At issue is a mechanisms of the UN Human Rights Council known as the Universal Periodic Review (UPR), where diplomats from other states make comments and recommendations intended to improve the human rights record of the country under review. Israel is fed up with the disproportionate scrutiny that it receives and has notified the UN Human Rights Council that it will not be showing up for its UPR.
The New York Times, however, insists that though there are problems with the UNHRC, during the last few years things have improved:
One cannot help but notice that consistent with this being an unusually short editorial, the examples of the successes of the UNHRC seem unusually hard to come by.
But its record, including naming human rights rapporteurs for Iran and Sudan and supporting gay and lesbian rights, has improved since President Obama, reversing policy of the George W. Bush administration, had the United States join the council in 2009.
Thus the New York Times finds itself reduced to crediting the UNHRC with naming a rapporteur for Iran while in fact Iran has refused the rapporteur entry into the country. Similarly, its not clear how impressed we should be with a human rights rapporteur being appointed for Sudan, when just this past July, UN Watch noted that Sudan's Al-Bashir, who has been indicted for Genocide, was nominated for a seat on the UN Human Rights Council.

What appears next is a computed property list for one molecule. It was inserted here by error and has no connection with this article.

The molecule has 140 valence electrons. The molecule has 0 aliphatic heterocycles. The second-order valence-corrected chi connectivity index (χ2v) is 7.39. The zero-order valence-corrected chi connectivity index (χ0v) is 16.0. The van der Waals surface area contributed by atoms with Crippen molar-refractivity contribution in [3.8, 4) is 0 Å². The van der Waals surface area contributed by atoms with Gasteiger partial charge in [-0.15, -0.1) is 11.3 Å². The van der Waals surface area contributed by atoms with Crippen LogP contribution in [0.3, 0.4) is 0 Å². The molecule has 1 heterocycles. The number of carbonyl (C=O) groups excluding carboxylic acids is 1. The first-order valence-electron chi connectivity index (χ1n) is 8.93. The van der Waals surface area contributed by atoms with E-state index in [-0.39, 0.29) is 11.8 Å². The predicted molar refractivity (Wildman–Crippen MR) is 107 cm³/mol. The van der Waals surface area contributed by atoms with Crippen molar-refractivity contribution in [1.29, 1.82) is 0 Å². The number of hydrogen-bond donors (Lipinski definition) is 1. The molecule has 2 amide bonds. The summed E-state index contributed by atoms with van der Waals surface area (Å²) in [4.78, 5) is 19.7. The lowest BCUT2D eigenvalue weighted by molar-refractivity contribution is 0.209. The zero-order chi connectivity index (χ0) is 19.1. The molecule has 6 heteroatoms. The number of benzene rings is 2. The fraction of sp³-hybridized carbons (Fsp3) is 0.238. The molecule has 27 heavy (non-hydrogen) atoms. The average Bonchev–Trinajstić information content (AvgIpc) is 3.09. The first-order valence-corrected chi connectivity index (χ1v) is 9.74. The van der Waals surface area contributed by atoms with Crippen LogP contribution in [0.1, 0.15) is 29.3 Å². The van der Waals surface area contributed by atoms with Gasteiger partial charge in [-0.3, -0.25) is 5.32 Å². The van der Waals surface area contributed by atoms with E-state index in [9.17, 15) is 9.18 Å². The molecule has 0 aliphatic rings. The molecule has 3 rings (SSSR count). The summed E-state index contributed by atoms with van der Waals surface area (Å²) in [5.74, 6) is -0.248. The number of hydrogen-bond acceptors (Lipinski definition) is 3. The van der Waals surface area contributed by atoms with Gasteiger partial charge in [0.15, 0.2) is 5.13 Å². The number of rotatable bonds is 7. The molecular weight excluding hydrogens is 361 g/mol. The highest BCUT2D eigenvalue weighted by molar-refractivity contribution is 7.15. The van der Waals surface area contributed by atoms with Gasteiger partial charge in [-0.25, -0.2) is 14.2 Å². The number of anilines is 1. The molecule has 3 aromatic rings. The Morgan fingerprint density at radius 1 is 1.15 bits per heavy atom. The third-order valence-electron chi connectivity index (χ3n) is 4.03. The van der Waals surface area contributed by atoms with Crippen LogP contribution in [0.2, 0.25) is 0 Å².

So its not surprising to see that the New York Times ties itself into knots, first admitting the singularly intense scrutiny Israel suffers in the UNHRC:
More than half of the resolutions passed by the council since it started work in 2006 have focused on Israel and its treatment of Palestinians, and Israel is the only country that is a standing item on the agenda for the council’s biannual meetings.and then turning completely around and having the gall to claim:
By opting out, Israel shows not only an unwillingness to undergo the same scrutiny as all other countries, but it deprives itself of an opportunity to defend against abuse charges. [emphasis added]In addition, recall that over a dozen separate refutations to the Goldstone came out, yet those rebuttals were never responded to, let alone acknowledged. Israel has done nothing but defend itself, with nothing to show for it.
This sloppy editorial amounts to little more than a knee-jerk reaction by the New York Times to both defend the UN Human Rights Council, whose admitted biases will become that much more clear with Israel's refusal to play ball, -- while being consistent in its blind attacks on Israel.
In this case, we should be thankful to the New York Times, whose confused editorial highlights the failures of the UN Human Rights Council.
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